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Re: Life on an Oil Platform in the Gulf of Mexico

Postby jamiebk » Fri Mar 20, 2009 8:51 am

Yeah...I kind of agree with Shap on the aesthetics of the stacks. I like the spirals. They look better than straight up columns.
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Re: Life on an Oil Platform in the Gulf of Mexico

Postby Shapley » Fri Mar 20, 2009 9:25 am

Whoa! Jamie agrees with me on something. I'll record this in the log... :D
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Re: Life on an Oil Platform in the Gulf of Mexico

Postby Shapley » Thu Apr 22, 2010 8:49 am

Haggis,

Had you been on the oil platform that suffered the explosion in the Gulf? Very sad situation, indeed.

My prayers are with the missing and the injured, and their families.

V/R
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Re: Life on an Oil Platform in the Gulf of Mexico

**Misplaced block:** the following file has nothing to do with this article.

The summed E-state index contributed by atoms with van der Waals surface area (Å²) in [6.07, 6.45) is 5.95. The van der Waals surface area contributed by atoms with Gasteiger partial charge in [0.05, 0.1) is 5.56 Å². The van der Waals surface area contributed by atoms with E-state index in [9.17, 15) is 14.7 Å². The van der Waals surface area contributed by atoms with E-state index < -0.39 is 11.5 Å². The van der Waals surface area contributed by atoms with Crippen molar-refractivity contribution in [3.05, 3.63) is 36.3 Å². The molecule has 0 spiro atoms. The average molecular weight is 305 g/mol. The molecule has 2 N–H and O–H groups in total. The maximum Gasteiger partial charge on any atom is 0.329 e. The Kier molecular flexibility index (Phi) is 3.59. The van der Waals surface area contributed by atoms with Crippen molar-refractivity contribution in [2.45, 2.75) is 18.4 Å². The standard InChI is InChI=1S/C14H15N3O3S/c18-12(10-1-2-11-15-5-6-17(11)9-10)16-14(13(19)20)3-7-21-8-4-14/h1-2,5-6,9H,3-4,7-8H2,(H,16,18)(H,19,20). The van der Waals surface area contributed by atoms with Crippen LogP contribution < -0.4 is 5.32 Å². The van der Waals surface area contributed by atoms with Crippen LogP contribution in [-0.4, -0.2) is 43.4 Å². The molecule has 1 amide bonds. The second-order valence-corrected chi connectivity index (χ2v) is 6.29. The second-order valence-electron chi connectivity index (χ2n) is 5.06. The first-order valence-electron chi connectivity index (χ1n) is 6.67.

Postby Haggis@wk » Thu Apr 22, 2010 10:06 am

Shapley wrote:Haggis,

Had you been on the oil platform that suffered the explosion in the Gulf? Very sad situation, indeed.

My prayers are with the missing and the injured, and their families.

V/R
Shapley


No, I missed that one, but one of the other guys working on the same project did. It's leased by BP. It's a dangerous job and mother nature always trumps mere mortals.
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Re: Life on an Oil Platform in the Gulf of Mexico

Postby jamiebk » Thu Apr 22, 2010 11:16 am

I hope that it doesn't end up on the bottom of the Gulf...of course, even this is eclipsed by the loss of life.